By Laetitia Wolff
Ariel Kennan led the Design and Product teams at the Mayor’s Office for Economic Opportunity for four years. She is now the Director of Civic Innovation at the urban think tank Sidewalk Labs, taking her pioneering work to an international level and joining a team of creatives well versed in design methodologies with a creative placemaking twist.
Her irresistibly positive can-do attitude, boundless energy, and genuine desire to innovate for public service has seen her navigate public and private settings, fluidly. I met her a few years ago at ESI where I was heading desigNYC, right before she left for Code for America. There, during a limited, yet life-changing, engagement as a Fellow, she was schooled in digital innovation for cities. Embodying the ultimate human-centered design leader, Kennan is on a mission to change complex systems. She’s learned to work within them, government systems that is, where she successfully brought design, design thinking, design leadership, always with a smile.
Bittersweet to leave the city earlier than she had planned (no worry, her team is in good hands, and the work will continue, she says) Kennan is excited to join a team of powerful city growth makers. We caught her as she was about to embark on her new chapter.
Laetitia Wolff: How did the launch of the Mayor’s Office Service Design Studio happen–which is basically a municipal design studio dedicated to improving services for low-income residents?
Ariel Kennan: In 2014, the first year of the de Blasio administration, Matt Klein, Executive Director of the Mayor’s Office for Economic Opportunity, invited me to join the City, asking me to bring capacity around human-centered design and digital product development. Our first designers started a year later, and recruiting them was a challenge as we didn’t yet have work to show.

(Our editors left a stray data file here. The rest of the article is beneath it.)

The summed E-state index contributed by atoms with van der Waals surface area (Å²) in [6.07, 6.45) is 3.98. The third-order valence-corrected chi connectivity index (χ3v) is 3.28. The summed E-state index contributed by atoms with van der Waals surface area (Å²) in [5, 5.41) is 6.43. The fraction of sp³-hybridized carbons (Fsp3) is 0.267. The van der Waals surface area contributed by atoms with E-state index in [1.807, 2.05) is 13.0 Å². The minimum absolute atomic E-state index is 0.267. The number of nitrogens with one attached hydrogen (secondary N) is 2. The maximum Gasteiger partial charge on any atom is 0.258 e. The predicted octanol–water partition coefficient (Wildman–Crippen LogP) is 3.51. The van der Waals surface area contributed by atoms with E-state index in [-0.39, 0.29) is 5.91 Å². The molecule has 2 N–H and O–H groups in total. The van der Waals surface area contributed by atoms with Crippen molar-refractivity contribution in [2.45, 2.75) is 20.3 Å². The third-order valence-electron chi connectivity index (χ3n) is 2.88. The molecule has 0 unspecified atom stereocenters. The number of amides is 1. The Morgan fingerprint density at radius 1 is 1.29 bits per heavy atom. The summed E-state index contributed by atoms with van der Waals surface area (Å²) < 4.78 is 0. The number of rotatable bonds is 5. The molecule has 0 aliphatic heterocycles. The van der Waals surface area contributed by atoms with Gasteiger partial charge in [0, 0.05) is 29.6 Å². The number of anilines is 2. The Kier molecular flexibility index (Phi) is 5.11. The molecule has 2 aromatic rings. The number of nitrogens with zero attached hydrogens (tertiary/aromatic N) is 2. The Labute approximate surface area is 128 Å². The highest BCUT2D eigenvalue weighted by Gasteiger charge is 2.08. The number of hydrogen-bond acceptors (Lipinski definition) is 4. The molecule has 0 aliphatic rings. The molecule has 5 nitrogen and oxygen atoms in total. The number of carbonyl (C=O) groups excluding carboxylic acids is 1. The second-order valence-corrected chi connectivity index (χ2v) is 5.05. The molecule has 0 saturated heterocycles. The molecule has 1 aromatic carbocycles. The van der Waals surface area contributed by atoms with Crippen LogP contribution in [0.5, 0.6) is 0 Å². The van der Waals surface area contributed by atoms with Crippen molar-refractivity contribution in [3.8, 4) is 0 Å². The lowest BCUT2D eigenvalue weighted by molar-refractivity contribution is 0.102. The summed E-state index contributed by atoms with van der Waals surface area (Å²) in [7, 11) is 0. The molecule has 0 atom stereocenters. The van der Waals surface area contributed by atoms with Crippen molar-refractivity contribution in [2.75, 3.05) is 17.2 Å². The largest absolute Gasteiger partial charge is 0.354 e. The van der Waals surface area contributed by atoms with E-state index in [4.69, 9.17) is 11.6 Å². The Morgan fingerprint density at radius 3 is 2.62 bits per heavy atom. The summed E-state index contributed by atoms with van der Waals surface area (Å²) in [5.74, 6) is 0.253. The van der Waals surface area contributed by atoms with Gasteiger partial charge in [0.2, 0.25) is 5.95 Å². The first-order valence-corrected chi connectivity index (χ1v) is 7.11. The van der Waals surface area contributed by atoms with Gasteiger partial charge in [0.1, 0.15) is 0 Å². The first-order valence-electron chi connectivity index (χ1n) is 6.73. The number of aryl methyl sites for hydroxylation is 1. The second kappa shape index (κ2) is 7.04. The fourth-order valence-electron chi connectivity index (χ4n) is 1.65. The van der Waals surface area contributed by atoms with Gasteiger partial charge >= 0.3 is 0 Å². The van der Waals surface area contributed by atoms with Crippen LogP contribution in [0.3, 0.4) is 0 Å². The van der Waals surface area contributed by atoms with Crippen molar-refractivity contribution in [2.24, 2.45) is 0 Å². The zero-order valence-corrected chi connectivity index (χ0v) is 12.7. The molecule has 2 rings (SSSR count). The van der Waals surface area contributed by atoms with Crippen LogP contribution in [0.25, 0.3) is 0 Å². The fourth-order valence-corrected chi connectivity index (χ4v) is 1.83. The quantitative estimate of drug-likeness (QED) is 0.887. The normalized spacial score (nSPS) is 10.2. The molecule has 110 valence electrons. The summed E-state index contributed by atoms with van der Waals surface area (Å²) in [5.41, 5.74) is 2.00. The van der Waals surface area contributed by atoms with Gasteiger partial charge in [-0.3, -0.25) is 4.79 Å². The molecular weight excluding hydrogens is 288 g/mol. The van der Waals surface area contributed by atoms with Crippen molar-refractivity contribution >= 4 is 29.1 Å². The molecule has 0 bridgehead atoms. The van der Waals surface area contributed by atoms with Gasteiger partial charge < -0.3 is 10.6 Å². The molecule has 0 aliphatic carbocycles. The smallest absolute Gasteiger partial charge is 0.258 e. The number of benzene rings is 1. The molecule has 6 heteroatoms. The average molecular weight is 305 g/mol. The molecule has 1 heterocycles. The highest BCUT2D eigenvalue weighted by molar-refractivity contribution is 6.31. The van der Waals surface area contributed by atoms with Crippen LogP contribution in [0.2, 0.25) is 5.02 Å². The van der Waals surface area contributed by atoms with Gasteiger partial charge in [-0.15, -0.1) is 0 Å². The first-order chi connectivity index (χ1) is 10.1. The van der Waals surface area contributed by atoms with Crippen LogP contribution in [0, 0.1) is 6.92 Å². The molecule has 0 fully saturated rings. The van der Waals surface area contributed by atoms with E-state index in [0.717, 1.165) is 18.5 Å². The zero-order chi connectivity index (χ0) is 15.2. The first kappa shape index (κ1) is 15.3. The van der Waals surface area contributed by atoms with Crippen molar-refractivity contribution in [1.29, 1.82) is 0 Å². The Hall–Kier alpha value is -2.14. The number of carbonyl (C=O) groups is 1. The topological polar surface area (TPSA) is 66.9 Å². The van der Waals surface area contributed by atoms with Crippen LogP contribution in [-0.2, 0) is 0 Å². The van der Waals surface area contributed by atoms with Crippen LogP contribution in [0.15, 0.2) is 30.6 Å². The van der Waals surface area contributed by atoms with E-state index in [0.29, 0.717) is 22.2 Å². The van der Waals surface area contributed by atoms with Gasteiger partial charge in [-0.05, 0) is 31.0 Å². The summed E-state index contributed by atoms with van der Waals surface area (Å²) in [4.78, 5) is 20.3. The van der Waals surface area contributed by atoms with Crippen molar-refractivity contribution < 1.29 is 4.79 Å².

Our service design projects got kicked off with street homelessness work in the winter of 2016, following one of the Mayor’s key mandates on a more equitable city. As the most comprehensive street homeless outreach program in the nation HOME-STAT aimed to connect the dots between existing homeless response and prevention programs and innovations in service delivery.
Separately, Citi Community Development started to support other projects around financial empowerment, in collaboration with the Department of Consumer Affairs and the Parsons DESIS Lab. From there, we started a conversation with Citi about how to build capacity and encourage the permanent use of service design methods, which led to the creation of Civic Service Design Tools + Tactics and informed the overall strategy for the Studio. Citi has been a strategic partner in shaping how this work moves forward and has provided support to help further grow the initiative, allowing the Studio to hire additional staff.